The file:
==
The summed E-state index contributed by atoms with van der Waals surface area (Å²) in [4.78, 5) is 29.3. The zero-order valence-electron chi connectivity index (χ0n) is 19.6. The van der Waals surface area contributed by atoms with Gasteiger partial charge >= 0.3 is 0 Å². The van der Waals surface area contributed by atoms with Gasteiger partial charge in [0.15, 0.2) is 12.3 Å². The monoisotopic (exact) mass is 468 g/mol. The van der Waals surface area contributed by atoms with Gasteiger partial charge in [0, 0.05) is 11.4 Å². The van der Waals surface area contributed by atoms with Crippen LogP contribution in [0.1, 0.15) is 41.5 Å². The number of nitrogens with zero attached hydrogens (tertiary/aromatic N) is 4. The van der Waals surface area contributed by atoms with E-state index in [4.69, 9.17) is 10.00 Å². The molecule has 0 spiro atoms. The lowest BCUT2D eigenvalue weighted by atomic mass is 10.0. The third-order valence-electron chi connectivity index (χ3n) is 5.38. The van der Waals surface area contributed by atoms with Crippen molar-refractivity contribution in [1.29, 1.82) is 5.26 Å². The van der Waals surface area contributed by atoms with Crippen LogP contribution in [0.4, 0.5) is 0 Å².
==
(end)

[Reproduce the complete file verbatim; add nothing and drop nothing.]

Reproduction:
The summed E-state index contributed by atoms with van der Waals surface area (Å²) in [4.78, 5) is 29.3. The zero-order valence-electron chi connectivity index (χ0n) is 19.6. The van der Waals surface area contributed by atoms with Gasteiger partial charge >= 0.3 is 0 Å². The van der Waals surface area contributed by atoms with Gasteiger partial charge in [0.15, 0.2) is 12.3 Å². The monoisotopic (exact) mass is 468 g/mol. The van der Waals surface area contributed by atoms with Gasteiger partial charge in [0, 0.05) is 11.4 Å². The van der Waals surface area contributed by atoms with Crippen LogP contribution in [0.1, 0.15) is 41.5 Å². The number of nitrogens with zero attached hydrogens (tertiary/aromatic N) is 4. The van der Waals surface area contributed by atoms with E-state index in [4.69, 9.17) is 10.00 Å². The molecule has 0 spiro atoms. The lowest BCUT2D eigenvalue weighted by atomic mass is 10.0. The third-order valence-electron chi connectivity index (χ3n) is 5.38. The van der Waals surface area contributed by atoms with Crippen molar-refractivity contribution in [1.29, 1.82) is 5.26 Å². The van der Waals surface area contributed by atoms with Crippen LogP contribution in [0.4, 0.5) is 0 Å².